PASADENA—The California Institute of Technology has been selected for a Beckman Scholars Program Award for the upcoming academic year 1998–99 by the Arnold and Mabel Beckman Foundation. Four scholarships have been awarded, and the recipients will begin their work this summer.
The program, intended to provide unique opportunities for excellence through sustained, in-depth, faculty-mentored undergraduate laboratory research experiences, will be modeled after the existing SURF (Summer Undergraduate Research) program at Caltech. This new program complements the SURF program by extending the research opportunity to the academic year. The Beckman Scholars will be able to take advantage of all the special programming for SURF students in the summer as well as have the ability to participate in research during the academic year.
The 1998–99 Beckman Scholars are as follows
Candace Chang is a junior majoring in chemistry. Candace will work with Professor of Chemistry Nathan Lewis. Her project is entitled, "Sniffing with an Electronic Nose." The "nose" is made up of broadly responsive sensor arrays that produce a distinguishable response pattern when exposed to a chemical. An "electronic nose" that responds to a wide variety of chemicals and chemical mixtures with high accuracy and sensitivity will not only help us better understand how the mammalian olfaction system works, but can also be used in practical applications. For example, the nose sensory array would be useful in detecting trinitroluene in land mines, and other harmful chemicals.
Ming Chen is a junior majoring in chemistry. Ming will work with Professor of Chemistry Barbara Imperiali on "Exploring the Structure of the Eukaryotic Enzyme Oligosaccharyl Transferase via a Localized Cross-Linking Reaction." Ming hopes that better understanding of this enzyme will facilitate the design of better inhibitors as well as reveal clues to how the enzyme oligosaccharyl transferease functions.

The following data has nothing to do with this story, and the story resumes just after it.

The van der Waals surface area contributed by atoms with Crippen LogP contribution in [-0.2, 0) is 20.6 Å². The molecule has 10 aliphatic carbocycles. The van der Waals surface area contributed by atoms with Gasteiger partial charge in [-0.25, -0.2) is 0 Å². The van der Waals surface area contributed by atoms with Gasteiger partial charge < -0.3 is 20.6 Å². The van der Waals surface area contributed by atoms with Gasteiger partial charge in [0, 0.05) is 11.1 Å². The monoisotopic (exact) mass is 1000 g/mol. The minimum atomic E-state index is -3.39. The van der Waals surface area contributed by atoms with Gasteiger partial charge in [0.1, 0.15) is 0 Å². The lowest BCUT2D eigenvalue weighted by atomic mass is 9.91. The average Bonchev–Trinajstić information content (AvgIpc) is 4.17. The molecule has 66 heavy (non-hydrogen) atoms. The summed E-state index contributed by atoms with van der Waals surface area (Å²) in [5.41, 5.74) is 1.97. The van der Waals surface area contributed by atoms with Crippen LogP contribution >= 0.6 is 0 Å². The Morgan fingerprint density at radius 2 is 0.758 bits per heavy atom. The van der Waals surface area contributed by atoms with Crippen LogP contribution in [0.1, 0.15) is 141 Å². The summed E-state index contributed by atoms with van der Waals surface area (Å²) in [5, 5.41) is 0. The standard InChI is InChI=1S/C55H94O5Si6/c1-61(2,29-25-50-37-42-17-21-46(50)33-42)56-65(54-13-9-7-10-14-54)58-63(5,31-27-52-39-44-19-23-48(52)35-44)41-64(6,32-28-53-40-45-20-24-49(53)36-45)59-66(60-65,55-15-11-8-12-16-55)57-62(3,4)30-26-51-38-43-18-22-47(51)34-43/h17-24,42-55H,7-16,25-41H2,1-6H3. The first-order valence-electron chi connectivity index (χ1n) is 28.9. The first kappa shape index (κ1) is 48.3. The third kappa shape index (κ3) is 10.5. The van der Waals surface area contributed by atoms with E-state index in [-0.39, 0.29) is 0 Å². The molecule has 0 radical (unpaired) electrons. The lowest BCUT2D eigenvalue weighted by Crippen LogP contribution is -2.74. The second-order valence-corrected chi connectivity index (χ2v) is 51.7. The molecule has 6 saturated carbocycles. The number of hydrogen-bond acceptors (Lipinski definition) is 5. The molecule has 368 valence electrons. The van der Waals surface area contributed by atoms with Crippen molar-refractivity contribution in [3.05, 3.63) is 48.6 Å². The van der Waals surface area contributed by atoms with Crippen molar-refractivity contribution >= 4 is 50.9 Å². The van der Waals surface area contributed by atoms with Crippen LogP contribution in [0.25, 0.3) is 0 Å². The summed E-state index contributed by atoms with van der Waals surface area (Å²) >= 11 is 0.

Brent Kious is a junior with a double major in biology and science, ethics, and society. Brent will work with Professor of Biology Marianne Bronner-Fraser on "Isolation of Novel Transcripts Involved in Neural Crest Formation and Migration in Avian Embryos." A more complete understanding of the neurogenic processes has profound implications for the identification and prevention of various illnesses and physiological disorders such as spina bifida. Neural crest studies may also yield clues about the causes of neuro-degenerative disorders like Alzheimer's disease and Parkinson's disease.
Daniel Levy is a sophomore majoring in biology. Dan will work with Professor of Chemistry and Biology Judith Campbell on the "Role of Saccharomyces cerevisiae DNA Polymerase in DNA Replication and Cell-Cycle Regulation." Dan feels this project will give him an excellent opportunity to gain experience in site-directed mutagenesis, baculovirus protein expression, and studies of protein/protein interactions.
The scholars will also participate in the Beckman Scholars Annual Research Symposium, a three-day, two-evening event that will take place at the end of each summer, beginning in 1999. Approximately 60 Beckman Scholars from throughout the nation who have completed their academic year and summer undergraduate research activities will be invited to gather for the annual symposium at either the Beckman Center of the National Academies of Sciences and Engineering in Irvine, California, or at one of the five Beckman Research Institutes (Caltech, Pasadena, California; the City of Hope Medical Center, Duarte, California; Stanford University, Palo Alto, California; the University of California, Irvine, California; and the University of Illinois, Urbana-Champaign, Illinois).
The purpose of the Beckman Scholars Program is to help stimulate, encourage, and support research activities by exceptionally talented undergraduate students who are pursuing their studies at accredited universities and four-year colleges located in the United States. These research activities shall be centered in chemistry, biochemistry, the biological and medical sciences, or some combination of these subjects. Founded in 1891, Caltech has an enrollment of some 2,000 students, and a faculty of about 280 professorial members and 284 research members. The Institute has more than 19,000 alumni. Caltech employs a staff of more than 1,700 on campus and 5,300 at JPL.
Over the years, 26 Nobel Prizes and four Crafoord Prizes have been awarded to faculty members and alumni. Forty-three Caltech faculty members and alumni have received the National Medal of Science; and eight alumni (two of whom are also trustees), two additional trustees, and one faculty member have won the National Medal of Technology. Since 1958, 13 faculty members have received the annual California Scientist of the Year award. On the Caltech faculty there are 75 fellows of the American Academy of Arts and Sciences; and on the faculty and Board of Trustees, 68 members of the National Academy of Sciences and 46 members of the National Academy of Engineering.